There have been so many opportunities over the last couple of months for me to ponder my situation and to be thankful for what I've been given. There have been many times when I wish I was a stay-at-home mom. (Thoughts of full-time work only enter my head when I'm thinking of making more money - and that usually means I'm just being greedy and it's not worth it.) But then I go to work and I'm reminded of all the wonderful things I do, have done and have been a part of.
Recently we met David's cousin, Justin, and his wife Thea with their two young children at ImaginOn, where my office is located. And it was magical. I saw the building through new eyes. Thea kept going on and on about how amazing the place is. And how great it must be to work there. She's not wrong.
I had lunch with an old friend and colleague of mine earlier this week whom I hadn't really seen in a year or so. She's now the manager of ImaginOn and used to work right alongside me in Outreach, doing the same things I still do. She's a real go-getter, that one. She asked me what my future looks like and if I think I want to go to work full-time. I quickly told her that I wouldn't go back to work full-time while Amelia Jayne is still in preschool and I realized that this is my baby's last year. That can't be my excuse any longer once 2017 rolls around. But I also remembered what a great setup I have. Twenty hours per week, benefits, library perks. That's fairly unheard of these days, or so everyone says.
A new (full-time) position came available in our department not that long ago and someone asked me if I wanted it. I immediately said no, and then contemplated it briefly. And then remembered that I still get to be home with my kids a lot and am able to get Xander off the bus or pick Amelia Jayne up from preschool and watch her run around with her little friends there. I take her to dance and Xander to karate. I get to watch them grow and get better and learn and become who they're becoming - amazing little human beings.
I recently asked one of my friends and co-workers if she would go full-time if she were me. She confessed that she is jealous of my schedule and ability to work part-time. She's a single mom. She HAS to work full-time. Which means she misses out on a lot of time with her son. What she wouldn't give to have more time with him.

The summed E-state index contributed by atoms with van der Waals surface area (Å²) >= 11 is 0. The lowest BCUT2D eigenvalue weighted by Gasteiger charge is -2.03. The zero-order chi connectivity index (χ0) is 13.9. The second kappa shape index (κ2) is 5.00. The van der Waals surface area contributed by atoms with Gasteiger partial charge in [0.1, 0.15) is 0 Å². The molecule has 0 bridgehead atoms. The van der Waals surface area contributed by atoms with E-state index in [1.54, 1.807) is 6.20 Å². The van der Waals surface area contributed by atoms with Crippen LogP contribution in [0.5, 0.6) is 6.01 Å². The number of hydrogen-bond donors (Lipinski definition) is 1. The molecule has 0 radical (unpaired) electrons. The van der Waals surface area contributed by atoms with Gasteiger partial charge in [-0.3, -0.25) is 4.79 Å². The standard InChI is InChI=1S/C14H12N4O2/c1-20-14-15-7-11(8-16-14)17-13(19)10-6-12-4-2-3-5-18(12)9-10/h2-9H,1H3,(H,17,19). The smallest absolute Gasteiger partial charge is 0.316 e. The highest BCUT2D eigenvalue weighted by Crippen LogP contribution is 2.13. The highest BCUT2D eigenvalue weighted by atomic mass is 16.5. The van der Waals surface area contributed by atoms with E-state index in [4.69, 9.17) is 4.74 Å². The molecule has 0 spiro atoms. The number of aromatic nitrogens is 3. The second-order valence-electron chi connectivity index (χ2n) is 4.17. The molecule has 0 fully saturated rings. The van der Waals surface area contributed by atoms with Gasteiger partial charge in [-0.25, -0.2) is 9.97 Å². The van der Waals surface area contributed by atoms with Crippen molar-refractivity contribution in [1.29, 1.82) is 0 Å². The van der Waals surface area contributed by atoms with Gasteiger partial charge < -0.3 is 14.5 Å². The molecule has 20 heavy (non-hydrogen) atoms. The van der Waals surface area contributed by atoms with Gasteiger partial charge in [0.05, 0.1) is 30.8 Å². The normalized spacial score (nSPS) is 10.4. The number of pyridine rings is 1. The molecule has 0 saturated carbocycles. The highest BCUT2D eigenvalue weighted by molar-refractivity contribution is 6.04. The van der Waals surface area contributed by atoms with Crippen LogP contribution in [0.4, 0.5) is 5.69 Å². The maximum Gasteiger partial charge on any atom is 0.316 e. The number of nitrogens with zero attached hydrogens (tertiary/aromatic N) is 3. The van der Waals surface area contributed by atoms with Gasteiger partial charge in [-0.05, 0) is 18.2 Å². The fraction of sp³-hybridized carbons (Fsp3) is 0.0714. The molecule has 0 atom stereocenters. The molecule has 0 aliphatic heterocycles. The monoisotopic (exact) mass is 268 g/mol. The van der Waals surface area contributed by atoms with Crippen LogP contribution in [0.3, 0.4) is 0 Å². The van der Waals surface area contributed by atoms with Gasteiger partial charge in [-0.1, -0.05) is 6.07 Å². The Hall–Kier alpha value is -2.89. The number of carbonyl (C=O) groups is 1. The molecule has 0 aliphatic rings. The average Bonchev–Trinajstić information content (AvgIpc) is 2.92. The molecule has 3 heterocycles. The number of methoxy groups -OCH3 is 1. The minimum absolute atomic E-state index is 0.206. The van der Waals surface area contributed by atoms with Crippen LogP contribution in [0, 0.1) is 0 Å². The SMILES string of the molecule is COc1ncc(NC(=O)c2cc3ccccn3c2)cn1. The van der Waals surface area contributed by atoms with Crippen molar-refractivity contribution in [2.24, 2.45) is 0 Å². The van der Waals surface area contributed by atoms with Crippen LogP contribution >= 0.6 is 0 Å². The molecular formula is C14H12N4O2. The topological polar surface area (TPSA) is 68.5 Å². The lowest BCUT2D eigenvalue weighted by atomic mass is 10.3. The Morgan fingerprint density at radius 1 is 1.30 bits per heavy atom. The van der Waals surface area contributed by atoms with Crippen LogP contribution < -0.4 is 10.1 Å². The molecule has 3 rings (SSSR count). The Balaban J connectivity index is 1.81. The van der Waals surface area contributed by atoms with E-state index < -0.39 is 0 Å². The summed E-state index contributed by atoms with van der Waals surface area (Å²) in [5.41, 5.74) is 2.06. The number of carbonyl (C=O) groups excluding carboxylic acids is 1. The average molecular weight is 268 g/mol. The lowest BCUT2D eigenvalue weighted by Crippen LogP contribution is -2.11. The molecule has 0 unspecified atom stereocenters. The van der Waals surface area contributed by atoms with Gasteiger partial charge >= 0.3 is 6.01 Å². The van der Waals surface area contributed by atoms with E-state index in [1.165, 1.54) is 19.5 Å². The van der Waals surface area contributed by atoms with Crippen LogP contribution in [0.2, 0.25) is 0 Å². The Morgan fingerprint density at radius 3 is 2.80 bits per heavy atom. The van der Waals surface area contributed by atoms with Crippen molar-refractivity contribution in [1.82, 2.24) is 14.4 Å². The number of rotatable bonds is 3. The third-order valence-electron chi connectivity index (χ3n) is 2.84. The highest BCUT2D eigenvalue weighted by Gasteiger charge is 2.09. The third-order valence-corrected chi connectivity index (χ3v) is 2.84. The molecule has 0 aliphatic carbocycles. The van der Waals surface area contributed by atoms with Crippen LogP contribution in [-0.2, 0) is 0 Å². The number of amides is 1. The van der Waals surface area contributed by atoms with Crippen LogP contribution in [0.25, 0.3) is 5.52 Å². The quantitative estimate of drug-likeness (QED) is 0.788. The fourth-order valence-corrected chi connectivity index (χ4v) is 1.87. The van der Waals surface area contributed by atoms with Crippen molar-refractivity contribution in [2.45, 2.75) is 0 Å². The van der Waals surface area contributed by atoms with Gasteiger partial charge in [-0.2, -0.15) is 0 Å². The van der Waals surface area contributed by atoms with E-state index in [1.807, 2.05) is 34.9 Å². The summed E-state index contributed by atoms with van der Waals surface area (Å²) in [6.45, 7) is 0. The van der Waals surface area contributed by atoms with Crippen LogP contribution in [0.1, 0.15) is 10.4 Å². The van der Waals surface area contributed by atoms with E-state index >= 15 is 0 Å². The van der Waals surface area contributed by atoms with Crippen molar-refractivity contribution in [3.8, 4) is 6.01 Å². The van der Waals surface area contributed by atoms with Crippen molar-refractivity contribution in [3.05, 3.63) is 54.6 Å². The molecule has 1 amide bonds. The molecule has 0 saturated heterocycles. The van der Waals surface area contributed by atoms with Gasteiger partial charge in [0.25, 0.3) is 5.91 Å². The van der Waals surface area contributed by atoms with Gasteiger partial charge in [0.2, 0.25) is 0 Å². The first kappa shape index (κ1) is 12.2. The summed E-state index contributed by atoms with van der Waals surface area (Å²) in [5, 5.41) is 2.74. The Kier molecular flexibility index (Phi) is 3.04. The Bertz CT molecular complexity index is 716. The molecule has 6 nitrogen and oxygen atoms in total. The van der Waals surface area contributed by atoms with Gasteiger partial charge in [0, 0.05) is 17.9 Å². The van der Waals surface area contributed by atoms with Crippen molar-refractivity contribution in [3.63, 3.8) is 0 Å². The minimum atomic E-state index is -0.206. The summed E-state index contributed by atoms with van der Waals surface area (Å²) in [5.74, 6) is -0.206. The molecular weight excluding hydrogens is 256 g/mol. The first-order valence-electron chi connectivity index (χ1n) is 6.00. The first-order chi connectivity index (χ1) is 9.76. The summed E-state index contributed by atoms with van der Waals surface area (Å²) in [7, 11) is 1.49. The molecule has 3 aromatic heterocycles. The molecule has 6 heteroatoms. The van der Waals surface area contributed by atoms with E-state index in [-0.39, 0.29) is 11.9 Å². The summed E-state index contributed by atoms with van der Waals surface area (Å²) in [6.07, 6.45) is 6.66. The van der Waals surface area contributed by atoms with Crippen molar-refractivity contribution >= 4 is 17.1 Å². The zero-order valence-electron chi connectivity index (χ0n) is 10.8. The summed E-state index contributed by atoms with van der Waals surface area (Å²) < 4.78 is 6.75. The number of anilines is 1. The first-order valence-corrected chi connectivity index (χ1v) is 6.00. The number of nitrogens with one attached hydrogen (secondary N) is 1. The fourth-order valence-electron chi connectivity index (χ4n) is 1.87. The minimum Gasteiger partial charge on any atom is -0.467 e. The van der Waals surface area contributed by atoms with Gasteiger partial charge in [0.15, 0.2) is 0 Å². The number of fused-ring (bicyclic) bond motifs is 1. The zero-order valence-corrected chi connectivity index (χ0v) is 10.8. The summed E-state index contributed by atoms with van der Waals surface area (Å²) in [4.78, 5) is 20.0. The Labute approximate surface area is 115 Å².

I had a conversation with one of my old colleagues on the phone last week - she's been gone from CML for 6 years and we haven't really spoken in about two. She's the director of the small library system where she lives - she asked me what my goals are and if I would consider doing anything different. I had to be honest and say that I really don't want to.
You see, I get to go into daycares and preschools where these children aren't always made the priority. They may get more TV time than book time - in a daycare, people. Isn't that crazy? Sometimes they children rush at me to give me hugs and I realize they may not get too many hugs. They may have never had interactions with a white woman before, but especially not one who loves on them and cares about them, one who remembers their name and asks them about their day.
I see children who possibly got dealt a rough hand - their parents struggle to make ends meet, they may not eat once they go home, there's not a lot of laughter or fun in their lives. I get to open up a whole new world of magic to them in the form of books.
I see children who are refugees. They were forced out of their country for various reasons and now live in a new city, a new country, with a new culture and language. They don't know what to expect in school and their parents don't know English well enough to help their children in that way. I'm able to come in, talk to them, read to them, play games with them, laugh with them, dance with them, sing with them and generally act silly. It's a FUN job!
AND I get to be home with my kids. How is that even possible? How have I landed the sweetest gig of all time? I am so incredibly thankful.